London housing market put into reverse gear by surge in supply
Data from estate agent group Sequence says new houses on the market increasing three times faster than new buyers
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The number of houses put up for sale has grown by 25pc Photo: ALAMY
By James Titcomb, and Graham Ruddick
The number of new houses being put up for sale in London is increasing at a rate more than three times the national average as homeowners look to cash in on the surge in property values in the capital.
Meanwhile, demand for housing is rising much faster outside of London than in the capital, where the market has cooled significantly, according to new research.
The figures, published by the estate agents network Sequence, suggests that London has shifted from a seller’s market to one that is increasingly favouring buyers in recent months, while the opposite is true in the regions.
In the UK overall, buyer registrations rose 21pc in the year to July, three times faster than the 7pc increase in properties put on the market. In comparison, there was a 7pc increase in potential buyers and 25pc more houses put up for sale in London.
Although the gap between buyers and sellers is still greater in London, with 10 buyers competing for every new property on the market compared to six nationally, the figures suggest the gap is closing. Between June and July, prices both inside and outside London increased at the same rate – 1pc – according to Sequence, which owns the Barnard Marcus, William H Brown and Fox & Sons estate agents.
“In London… we are seeing a marked change in the market, with the number of [houses up for sale] growing at three times the rate of new buyer registrations annually,” Sequence’s chief executive David Plumtree said. “This surge in supply is welcome news for buyers, as competition for properties here remains high.”
The prospect of a rise in interest rates and new restrictions on mortgage lending have made buyers more cautious in recent months, leading to predictions that house prices, especially in the capital, are topping out.
Recent data for August, from Rightmove, showed asking prices falling by 2.9pc between July and August. House prices in the capital still rose by by 21pc in the year to July, Sequence said, against 8pc outside the capital.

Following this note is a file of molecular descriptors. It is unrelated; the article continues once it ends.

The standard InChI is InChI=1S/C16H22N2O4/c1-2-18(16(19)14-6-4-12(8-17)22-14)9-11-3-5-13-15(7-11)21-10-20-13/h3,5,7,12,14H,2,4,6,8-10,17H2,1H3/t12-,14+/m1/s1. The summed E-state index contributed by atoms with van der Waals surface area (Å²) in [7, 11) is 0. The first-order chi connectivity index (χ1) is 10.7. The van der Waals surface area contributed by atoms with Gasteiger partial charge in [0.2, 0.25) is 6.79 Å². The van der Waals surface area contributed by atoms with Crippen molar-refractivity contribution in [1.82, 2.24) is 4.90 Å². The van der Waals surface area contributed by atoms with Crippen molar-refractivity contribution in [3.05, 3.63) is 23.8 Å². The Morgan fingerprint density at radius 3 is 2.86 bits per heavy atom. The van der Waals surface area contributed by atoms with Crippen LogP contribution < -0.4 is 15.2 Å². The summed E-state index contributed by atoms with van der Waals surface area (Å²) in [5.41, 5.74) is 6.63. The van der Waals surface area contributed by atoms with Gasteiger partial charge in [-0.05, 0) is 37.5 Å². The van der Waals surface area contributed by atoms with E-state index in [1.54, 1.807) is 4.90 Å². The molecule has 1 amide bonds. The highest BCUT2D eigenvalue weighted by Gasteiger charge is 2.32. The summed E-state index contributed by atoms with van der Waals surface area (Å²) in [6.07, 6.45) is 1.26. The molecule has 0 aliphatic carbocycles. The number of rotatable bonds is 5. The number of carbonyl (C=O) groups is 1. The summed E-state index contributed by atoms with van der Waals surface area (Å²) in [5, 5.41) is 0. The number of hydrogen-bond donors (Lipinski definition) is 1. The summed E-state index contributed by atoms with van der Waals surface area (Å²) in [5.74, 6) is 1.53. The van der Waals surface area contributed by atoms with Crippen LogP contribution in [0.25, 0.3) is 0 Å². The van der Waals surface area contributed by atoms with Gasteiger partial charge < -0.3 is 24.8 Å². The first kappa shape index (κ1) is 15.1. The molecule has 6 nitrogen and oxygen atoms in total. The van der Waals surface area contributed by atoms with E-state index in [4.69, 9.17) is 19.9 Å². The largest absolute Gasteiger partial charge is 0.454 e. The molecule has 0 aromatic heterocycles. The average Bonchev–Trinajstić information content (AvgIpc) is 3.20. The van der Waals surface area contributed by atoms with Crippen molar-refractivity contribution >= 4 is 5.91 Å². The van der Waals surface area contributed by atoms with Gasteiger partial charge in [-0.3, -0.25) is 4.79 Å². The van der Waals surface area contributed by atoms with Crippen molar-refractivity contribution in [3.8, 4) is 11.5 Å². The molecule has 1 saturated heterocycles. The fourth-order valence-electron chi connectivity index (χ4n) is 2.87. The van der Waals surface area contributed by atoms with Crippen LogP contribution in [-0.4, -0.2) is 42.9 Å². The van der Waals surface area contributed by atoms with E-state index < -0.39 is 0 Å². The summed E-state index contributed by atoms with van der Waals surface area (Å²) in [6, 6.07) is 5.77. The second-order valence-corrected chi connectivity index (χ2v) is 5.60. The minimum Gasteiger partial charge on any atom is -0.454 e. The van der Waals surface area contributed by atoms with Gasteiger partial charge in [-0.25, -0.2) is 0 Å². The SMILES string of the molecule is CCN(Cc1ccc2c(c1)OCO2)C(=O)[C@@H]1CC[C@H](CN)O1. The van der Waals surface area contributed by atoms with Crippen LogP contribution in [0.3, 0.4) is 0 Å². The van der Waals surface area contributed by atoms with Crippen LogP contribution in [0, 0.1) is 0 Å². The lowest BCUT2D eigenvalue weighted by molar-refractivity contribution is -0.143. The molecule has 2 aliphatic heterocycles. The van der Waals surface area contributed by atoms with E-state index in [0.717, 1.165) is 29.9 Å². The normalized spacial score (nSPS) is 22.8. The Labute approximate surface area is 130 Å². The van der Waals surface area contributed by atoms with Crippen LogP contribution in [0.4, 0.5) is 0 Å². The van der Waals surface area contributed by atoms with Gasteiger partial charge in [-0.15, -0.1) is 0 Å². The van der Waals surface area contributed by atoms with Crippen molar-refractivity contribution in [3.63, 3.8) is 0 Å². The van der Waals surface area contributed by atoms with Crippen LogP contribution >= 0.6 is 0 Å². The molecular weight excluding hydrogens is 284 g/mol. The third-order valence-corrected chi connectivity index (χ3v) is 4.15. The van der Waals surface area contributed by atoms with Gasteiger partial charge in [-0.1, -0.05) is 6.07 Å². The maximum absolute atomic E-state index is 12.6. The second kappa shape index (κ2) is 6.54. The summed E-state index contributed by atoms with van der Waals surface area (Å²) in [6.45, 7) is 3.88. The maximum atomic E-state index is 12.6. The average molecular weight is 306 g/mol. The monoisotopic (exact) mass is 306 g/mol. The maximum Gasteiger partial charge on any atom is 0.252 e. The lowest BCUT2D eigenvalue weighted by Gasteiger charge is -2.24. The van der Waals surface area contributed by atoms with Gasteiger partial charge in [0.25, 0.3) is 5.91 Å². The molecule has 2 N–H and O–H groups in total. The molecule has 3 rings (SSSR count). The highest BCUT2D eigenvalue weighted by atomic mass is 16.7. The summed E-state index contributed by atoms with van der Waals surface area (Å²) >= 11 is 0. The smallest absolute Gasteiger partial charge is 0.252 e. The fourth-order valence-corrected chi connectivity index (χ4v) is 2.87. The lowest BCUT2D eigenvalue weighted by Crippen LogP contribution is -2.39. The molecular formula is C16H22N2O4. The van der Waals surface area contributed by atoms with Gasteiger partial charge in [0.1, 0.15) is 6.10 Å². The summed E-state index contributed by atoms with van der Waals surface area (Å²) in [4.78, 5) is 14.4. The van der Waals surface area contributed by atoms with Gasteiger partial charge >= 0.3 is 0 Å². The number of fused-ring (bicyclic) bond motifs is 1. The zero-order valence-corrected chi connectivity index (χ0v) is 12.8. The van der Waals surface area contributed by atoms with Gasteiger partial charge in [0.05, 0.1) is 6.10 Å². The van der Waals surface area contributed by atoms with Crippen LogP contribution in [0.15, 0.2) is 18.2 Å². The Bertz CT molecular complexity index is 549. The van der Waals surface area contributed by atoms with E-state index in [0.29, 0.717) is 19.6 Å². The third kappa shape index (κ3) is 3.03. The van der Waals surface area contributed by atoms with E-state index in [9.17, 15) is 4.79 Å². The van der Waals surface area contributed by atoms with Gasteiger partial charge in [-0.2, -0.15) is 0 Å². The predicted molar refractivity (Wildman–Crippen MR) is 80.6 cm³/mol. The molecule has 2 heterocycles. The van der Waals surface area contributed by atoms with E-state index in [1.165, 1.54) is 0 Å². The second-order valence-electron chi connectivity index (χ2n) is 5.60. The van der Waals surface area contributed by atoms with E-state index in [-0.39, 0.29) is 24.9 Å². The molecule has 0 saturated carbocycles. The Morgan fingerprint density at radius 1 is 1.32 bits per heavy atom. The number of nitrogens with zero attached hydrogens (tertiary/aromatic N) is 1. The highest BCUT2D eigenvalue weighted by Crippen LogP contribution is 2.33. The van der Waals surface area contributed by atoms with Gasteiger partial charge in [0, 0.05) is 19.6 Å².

More than half of British home owners with a mortgage are concerned about the impact on their finances of a rise in interest rates and expect to pay an extra £590 a year in repayments. According to research from comparethemarket.com, 55pc of home owners are concerned about the prospect of interest rates rising.
On average, they expect to pay £590 more a year on mortgage repayments if interest rates rise by 0.5p percentage points compared to their current low of 0.25pc. Given that there are 11.2m home owners with mortgages, this means that households face paying out a combined £660m more each year.
The survey highlights the risk posed to the British economy by a rise in interest rates and the dilemma facing rate-setters at the Bank of England.
Last week, minutes from the Bank revealed that two members of the Monetary Policy Committee, Martin Weale and Ian McCafferty, voted in favour of a rise in interest rates. This was the first time there has been dissent the MPC since July 2011.
Despite the concerns among more than half of home owners, the survey revealed that one in three home owners are unaware of the potential increase in interest rates and one in four are unaware of how interest rate rises will affect their finances.
It also found that 60pc of consumers have taken no steps to prepare for the increase in monthly repayments.
Simon McCulloch, director of insurance at comparethemarket.com, said: “Low interest rates may have spelt bad news for savers since 2008, but mortgage-paying home owners have really benefited. Our research has shown that, on average, mortgage repayments have been £112 less per month for every household since 2008. However, nothing lasts forever.”
Comparethemarket.com said that while interest rates remain low, property owners are looking to remortgage. It said that over 42pc of all mortgage enquires to the price comparison website are about remortgaging.